Likewise, Lauer’s idea of the ‘infinity of values’ states that “all things can have values in a wide variety of gradations and the limitations of the human language often prevent us from making these distinctions.” (Kasper, 2006) In To Kill a Mockingbird, Boo Radley is labeled as “creepy and strange” because he never ventures from his house. The townspeople associate this strangeness with evil and foster a prejudice against Boo. Although she has never met Boo, Scout describes him as a “malevolent phantom”. The odd combination of malevolent and phantom highlights the overactive imagination of young Scout’s mind. Someone who is malevolent would be seen as vindictive and would probably seek to harm someone. However, by calling Boo a phantom, Scout emphasizes the fact that she has not yet met him. This is a good illustration of when society influences the thoughts and attitudes of its people and almost takes over their moral perspective.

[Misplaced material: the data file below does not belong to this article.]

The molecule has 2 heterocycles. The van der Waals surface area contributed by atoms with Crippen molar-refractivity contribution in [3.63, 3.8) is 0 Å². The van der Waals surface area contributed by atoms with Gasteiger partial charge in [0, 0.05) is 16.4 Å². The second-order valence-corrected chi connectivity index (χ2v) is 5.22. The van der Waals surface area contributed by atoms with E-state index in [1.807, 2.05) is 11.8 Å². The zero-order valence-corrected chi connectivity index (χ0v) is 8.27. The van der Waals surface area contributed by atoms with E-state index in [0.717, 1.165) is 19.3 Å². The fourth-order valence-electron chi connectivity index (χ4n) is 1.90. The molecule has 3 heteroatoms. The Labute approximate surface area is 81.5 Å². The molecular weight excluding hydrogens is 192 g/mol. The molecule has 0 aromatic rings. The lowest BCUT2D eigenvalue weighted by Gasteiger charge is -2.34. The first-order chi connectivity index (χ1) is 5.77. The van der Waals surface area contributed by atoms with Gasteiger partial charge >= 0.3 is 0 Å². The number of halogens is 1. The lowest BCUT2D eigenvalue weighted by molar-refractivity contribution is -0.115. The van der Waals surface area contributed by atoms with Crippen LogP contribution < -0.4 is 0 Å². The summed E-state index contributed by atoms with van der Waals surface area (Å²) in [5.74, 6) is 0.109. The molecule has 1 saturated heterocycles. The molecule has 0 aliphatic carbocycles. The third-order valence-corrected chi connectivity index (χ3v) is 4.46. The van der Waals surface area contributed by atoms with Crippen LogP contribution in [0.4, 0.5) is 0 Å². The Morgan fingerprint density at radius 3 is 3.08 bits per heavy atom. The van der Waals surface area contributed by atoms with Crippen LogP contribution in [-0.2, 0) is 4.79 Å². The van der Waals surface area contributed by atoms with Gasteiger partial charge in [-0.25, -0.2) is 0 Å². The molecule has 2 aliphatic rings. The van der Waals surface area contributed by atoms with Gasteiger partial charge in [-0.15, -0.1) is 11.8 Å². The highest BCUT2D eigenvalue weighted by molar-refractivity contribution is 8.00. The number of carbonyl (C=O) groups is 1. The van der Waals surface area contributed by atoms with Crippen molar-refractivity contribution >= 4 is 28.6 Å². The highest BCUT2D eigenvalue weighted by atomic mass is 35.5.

An often overlooked aspect of the novel’s language is its subtle irony. In order to fully grasp this irony knowledge of economic and political undercurrents of the time is essential. For example, set loosely around the period of the Great Depression, the economic disparity between whites and blacks was at its greatest during the time, more so in the Southern states. To overcome the acute pangs of economic depression, working class people developed a barter economy in order to make the maximum of their limited resources. And in this condition of poverty, desperation and misery, a sense of humour helps ease the pain a little. This was not lost on Harper Lee, as she inserts ample wit (often subtle) in what is otherwise a grim tale of racial oppression. As some scholars suggest, even Lee’s use of the mockingbird might have been ironic, for, after all, mockingbirds are pugnacious creatures, and have gained a reputation for bullying smaller birds.